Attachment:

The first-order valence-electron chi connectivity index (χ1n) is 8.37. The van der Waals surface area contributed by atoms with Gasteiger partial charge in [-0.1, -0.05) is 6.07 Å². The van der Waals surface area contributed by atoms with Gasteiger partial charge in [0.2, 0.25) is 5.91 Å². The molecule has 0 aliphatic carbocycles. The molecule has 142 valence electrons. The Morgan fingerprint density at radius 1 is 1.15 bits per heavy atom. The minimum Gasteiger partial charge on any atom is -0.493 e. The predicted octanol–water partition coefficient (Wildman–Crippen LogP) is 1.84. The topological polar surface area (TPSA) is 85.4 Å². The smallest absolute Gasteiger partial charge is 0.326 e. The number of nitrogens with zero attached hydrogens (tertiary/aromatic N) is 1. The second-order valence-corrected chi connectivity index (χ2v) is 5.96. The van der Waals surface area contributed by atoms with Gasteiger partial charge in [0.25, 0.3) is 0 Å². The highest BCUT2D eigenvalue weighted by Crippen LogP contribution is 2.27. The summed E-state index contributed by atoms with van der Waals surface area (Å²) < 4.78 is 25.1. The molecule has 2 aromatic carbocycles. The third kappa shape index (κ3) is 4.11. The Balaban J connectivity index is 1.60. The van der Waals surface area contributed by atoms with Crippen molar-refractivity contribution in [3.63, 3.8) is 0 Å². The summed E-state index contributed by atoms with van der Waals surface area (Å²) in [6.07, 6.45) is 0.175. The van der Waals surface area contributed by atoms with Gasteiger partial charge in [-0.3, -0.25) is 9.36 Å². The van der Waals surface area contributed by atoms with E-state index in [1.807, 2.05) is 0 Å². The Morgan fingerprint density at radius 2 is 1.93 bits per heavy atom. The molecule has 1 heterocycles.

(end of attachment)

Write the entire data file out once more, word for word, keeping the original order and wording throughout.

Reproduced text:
The first-order valence-electron chi connectivity index (χ1n) is 8.37. The van der Waals surface area contributed by atoms with Gasteiger partial charge in [-0.1, -0.05) is 6.07 Å². The van der Waals surface area contributed by atoms with Gasteiger partial charge in [0.2, 0.25) is 5.91 Å². The molecule has 0 aliphatic carbocycles. The molecule has 142 valence electrons. The Morgan fingerprint density at radius 1 is 1.15 bits per heavy atom. The minimum Gasteiger partial charge on any atom is -0.493 e. The predicted octanol–water partition coefficient (Wildman–Crippen LogP) is 1.84. The topological polar surface area (TPSA) is 85.4 Å². The smallest absolute Gasteiger partial charge is 0.326 e. The number of nitrogens with zero attached hydrogens (tertiary/aromatic N) is 1. The second-order valence-corrected chi connectivity index (χ2v) is 5.96. The van der Waals surface area contributed by atoms with Gasteiger partial charge in [0.25, 0.3) is 0 Å². The highest BCUT2D eigenvalue weighted by Crippen LogP contribution is 2.27. The summed E-state index contributed by atoms with van der Waals surface area (Å²) < 4.78 is 25.1. The molecule has 2 aromatic carbocycles. The third kappa shape index (κ3) is 4.11. The Balaban J connectivity index is 1.60. The van der Waals surface area contributed by atoms with Crippen molar-refractivity contribution in [3.63, 3.8) is 0 Å². The summed E-state index contributed by atoms with van der Waals surface area (Å²) in [6.07, 6.45) is 0.175. The van der Waals surface area contributed by atoms with Gasteiger partial charge in [-0.3, -0.25) is 9.36 Å². The van der Waals surface area contributed by atoms with E-state index in [1.807, 2.05) is 0 Å². The Morgan fingerprint density at radius 2 is 1.93 bits per heavy atom. The molecule has 1 heterocycles.